95 % CI 0.23–0.87, P=0.015



      RR
      Calculated using raw data extracted from article.
      aseptic loosening, HPA group: 0.73

      95 % CI 0.13–3.98, P+=1.00

      Infection: LPA n = 13, HPA n = 3

      Aseptic failure: LPA n = 36, HPA n = 11

      Aseptic loosening: LPA n = 4, HPA n = 2









      HPA: OR 2.4 (95 % CI 1.2–4.7, P=0.011)



      All-cause 12-year survivorship:

      LPA: 95.3 % (95 % CI 94.6–96)

      HPA: 98 % (95 % CI 97.4–98.6, P=0.003)



      Aseptic loosening 12-year survivorship:

      LPA: 96.3 % (95 % CI 95.6–97)

      HPA: 98.4 % (95 % CI 97.9–98.9, P=0.02)

      Jones et al.
      • Jones D.L.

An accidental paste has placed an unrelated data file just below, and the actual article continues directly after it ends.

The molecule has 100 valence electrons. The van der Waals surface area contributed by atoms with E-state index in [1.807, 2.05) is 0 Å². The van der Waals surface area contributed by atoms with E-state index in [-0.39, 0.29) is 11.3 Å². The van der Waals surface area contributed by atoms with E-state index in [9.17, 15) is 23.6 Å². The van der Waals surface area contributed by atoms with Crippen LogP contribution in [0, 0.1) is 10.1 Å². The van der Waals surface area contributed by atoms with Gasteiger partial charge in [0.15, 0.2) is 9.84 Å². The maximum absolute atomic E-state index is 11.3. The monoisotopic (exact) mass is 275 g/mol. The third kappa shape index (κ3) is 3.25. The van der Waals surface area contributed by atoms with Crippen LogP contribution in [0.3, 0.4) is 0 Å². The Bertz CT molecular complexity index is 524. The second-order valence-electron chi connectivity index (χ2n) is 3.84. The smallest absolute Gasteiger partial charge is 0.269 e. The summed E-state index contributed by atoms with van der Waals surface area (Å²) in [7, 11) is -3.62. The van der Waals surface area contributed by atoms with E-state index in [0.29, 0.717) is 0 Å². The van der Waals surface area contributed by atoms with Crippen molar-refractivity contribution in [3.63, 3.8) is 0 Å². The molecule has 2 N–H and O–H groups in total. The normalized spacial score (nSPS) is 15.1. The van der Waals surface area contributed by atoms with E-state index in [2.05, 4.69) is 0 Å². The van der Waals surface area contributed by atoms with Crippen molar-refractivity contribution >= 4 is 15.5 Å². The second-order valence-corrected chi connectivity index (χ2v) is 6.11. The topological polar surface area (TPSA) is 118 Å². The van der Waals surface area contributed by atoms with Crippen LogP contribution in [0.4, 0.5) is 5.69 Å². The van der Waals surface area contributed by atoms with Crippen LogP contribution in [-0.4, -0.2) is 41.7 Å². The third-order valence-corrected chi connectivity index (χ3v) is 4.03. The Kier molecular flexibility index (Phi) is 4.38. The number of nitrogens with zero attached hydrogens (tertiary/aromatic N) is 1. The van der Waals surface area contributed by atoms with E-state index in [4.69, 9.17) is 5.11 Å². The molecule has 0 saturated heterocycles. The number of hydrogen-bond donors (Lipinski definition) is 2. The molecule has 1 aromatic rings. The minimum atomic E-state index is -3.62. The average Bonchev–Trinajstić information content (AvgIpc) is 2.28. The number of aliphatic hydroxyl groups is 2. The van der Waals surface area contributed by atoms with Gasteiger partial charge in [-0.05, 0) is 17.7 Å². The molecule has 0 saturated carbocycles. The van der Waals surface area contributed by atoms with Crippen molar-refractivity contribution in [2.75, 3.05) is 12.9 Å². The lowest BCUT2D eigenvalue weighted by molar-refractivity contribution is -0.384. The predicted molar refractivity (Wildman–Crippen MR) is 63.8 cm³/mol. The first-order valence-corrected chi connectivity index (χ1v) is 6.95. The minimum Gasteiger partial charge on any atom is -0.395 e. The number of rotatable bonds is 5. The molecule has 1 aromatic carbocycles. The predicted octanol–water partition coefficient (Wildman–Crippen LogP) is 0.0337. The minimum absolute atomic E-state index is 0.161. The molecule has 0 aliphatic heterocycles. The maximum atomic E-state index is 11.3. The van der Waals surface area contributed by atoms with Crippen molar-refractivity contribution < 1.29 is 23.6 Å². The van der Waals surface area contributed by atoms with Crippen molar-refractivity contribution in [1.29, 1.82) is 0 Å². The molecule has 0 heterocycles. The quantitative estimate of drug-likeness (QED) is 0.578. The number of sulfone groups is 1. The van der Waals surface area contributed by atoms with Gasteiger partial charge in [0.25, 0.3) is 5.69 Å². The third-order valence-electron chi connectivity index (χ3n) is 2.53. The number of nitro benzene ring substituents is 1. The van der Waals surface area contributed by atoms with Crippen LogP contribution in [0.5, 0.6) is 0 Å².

• Cauley J.A.
      • Kriska A.M.
      • Wisniewski S.R.
      • Irrgang J.J.
      • Heck D.A.
      • et al.
      Physical activity and risk of revision total knee arthroplasty in individuals with knee osteoarthritis: a matched case-control study.


      Total historical physical activity: OR 0.99

      (95 % CI 0.99–1.01)



      Leisure: OR 0.99 (95 % CI 0.99–1.02)

      Occupational: OR 0.99 (95 % CI 0.99–1.01)

      IADL: OR 1.00 (95 % CI 1.00–1.01)



      RR
      Calculated using raw data extracted from article.
      all-cause, HPA group: 0.32

      95 % CI 0.03–4.08
      Zero-cell correction by adding a fixed value (0.5) to all cells of study results table, in accordance with the meta-analysis.
      , P+=0.49

      Cases: PE failure (42 %); component loosening (38 %); patellar instability (12 %); arthrofibrosis (4 %); oversized components (4 %).



      Controls: no revisions
      Not applicable









      Mont et al.
      • Mont M.A.
      • Marker D.R.
      • Seyler T.M.
      • Gordon N.
      • Hungerford D.S.